Merzbow + HEXA Achromatic

[Dais; 2018]

Styles: noise
Others: Merzxiu, Keiji Haino, Kevin Drumm, Wolf Eyes, Prurient


Achromatic is a black mass of sound, just like the title promises, but with sharp, bright figures cutting through the noise like a snippet of radio caught during a lull in a tornado. Those familiar with the variously damaged sounds of the three collaborators’ solo work won’t be surprised by this mix of full-on audial chaos with subtle melodic touches. HEXA is Lawrence English and Jamie Stewart, and their most recent respective albums, Cruel Optimism and An Aggressive, Chain Smoking Alcoholic, both rely on similar intermittent hints of beauty amid otherwise bleak and violent soundscapes. Even Merzbow, whose reputation for abrasiveness is unparalleled this side of harsh noise, has hinted at a melody on occasion, even if by accident.


The collaboration came about after English and Stewart, having finished their soundtrack for David Lynch’s stark series of photographs of abandoned factories titled Factory Photographs, wanted to explore new “sonic architectures” with someone equally dedicated to the physical aspects of extreme volumes and frequencies. Merzbow, who had previously collaborated with Stewart for Merzxiu and booked shows with English, was the obvious choice. Extending the architectural metaphor, we could say that they inhabit a brutalist environment on Achromatic, one that is desolate, inhuman, and monolithic.





HEXA and Merzbow mix and produce one another’s sides on Achromatic, with English and Stewart taking on production duties for the “Merzhex” suite and Merzbow returning the favor for the 18-minute “Hexamer.” “Merzhex Part 1” opens the record with a blisteringly high-frequency squeal that’s thankfully replaced 30 seconds in with a thundering bass pulse. This is music you feel in your bones, and such transitions trigger an instinctively physical relief. Within the distressing atmospheres of the “Merzhex” suite are oddly compelling fragments that elicit repeat listens; something approaching a melody floats by in the right channel during “Merzhex Part 3,” and a persistent siren sound throughout “Merzhex Part 4” earns it the designation of the album’s catchiest track. “Hexamer” has fewer of the extreme frequencies found on Side A, instead conjuring a seemingly haunted thunderstorm out of static and roaring gulfs of reverb.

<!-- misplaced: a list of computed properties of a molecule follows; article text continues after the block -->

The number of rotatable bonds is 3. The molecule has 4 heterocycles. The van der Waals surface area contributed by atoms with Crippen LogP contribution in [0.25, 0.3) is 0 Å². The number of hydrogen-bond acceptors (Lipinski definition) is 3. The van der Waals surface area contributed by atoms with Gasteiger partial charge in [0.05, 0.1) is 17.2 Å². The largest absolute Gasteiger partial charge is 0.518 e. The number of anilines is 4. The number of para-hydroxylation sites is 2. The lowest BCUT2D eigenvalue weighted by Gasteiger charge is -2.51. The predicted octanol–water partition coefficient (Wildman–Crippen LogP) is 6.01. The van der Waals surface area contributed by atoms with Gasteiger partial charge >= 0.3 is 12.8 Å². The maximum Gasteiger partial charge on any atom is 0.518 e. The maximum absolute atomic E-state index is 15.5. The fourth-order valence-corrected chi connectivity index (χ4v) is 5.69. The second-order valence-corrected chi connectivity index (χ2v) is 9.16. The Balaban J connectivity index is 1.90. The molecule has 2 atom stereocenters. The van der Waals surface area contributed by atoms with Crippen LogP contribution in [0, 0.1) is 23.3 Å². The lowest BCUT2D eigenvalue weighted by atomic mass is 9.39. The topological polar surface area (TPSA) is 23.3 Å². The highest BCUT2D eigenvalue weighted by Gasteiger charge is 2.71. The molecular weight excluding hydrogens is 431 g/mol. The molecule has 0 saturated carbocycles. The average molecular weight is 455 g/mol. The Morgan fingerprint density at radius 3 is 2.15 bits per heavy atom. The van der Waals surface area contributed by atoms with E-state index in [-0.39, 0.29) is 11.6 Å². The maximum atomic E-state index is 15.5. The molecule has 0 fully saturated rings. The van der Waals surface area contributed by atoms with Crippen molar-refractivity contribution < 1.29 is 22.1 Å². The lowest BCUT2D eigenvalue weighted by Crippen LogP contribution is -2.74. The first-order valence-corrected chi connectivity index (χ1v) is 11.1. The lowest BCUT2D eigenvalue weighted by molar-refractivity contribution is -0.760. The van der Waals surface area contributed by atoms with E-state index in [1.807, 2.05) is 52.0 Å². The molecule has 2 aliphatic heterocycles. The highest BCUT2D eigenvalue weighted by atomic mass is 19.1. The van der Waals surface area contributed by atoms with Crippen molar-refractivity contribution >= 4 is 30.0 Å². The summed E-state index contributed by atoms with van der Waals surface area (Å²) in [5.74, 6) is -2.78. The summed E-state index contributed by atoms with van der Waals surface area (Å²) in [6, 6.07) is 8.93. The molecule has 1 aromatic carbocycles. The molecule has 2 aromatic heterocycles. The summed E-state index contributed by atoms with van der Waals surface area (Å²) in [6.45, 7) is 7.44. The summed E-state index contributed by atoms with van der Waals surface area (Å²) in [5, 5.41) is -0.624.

As Lester Bangs so eloquently explained, “the shriek, the caterwaul, the chainsaw gnarlgnashing, the yowl and the whizz that decapitates may be reheard by the adventurous or emotionally damaged as mellifluous bursts of unarguable affirmation.” Achromatic features more than enough yowling and whizzing for those among us who need to mainline pure, unadulterated noise. But there is just enough variety in this noise, just enough light in the darkness, like the sliver that runs down the cover’s ominous black square, to welcome listeners who are not yet so adventurous. Think of these moments as the splashes of paint on Le Corbusier’s Unité d’habitation, hinting at a human impulse in the midst of a vast, impersonal, brutalist sonic architecture.

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